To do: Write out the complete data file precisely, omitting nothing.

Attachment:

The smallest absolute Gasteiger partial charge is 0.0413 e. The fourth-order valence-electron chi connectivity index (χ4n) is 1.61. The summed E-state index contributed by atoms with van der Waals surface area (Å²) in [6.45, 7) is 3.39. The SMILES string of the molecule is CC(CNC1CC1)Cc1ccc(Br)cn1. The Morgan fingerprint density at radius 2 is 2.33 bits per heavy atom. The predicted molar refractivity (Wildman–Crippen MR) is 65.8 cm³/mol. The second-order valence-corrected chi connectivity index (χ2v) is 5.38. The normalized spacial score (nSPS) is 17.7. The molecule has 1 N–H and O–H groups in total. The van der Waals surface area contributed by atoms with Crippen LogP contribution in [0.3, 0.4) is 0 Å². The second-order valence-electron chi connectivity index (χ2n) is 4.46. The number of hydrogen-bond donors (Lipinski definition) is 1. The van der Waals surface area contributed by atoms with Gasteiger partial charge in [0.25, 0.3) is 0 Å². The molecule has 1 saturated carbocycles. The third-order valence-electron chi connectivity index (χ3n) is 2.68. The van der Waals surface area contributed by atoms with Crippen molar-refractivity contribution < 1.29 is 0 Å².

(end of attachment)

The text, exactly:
The smallest absolute Gasteiger partial charge is 0.0413 e. The fourth-order valence-electron chi connectivity index (χ4n) is 1.61. The summed E-state index contributed by atoms with van der Waals surface area (Å²) in [6.45, 7) is 3.39. The SMILES string of the molecule is CC(CNC1CC1)Cc1ccc(Br)cn1. The Morgan fingerprint density at radius 2 is 2.33 bits per heavy atom. The predicted molar refractivity (Wildman–Crippen MR) is 65.8 cm³/mol. The second-order valence-corrected chi connectivity index (χ2v) is 5.38. The normalized spacial score (nSPS) is 17.7. The molecule has 1 N–H and O–H groups in total. The van der Waals surface area contributed by atoms with Crippen LogP contribution in [0.3, 0.4) is 0 Å². The second-order valence-electron chi connectivity index (χ2n) is 4.46. The number of hydrogen-bond donors (Lipinski definition) is 1. The van der Waals surface area contributed by atoms with Gasteiger partial charge in [0.25, 0.3) is 0 Å². The molecule has 1 saturated carbocycles. The third-order valence-electron chi connectivity index (χ3n) is 2.68. The van der Waals surface area contributed by atoms with Crippen molar-refractivity contribution < 1.29 is 0 Å².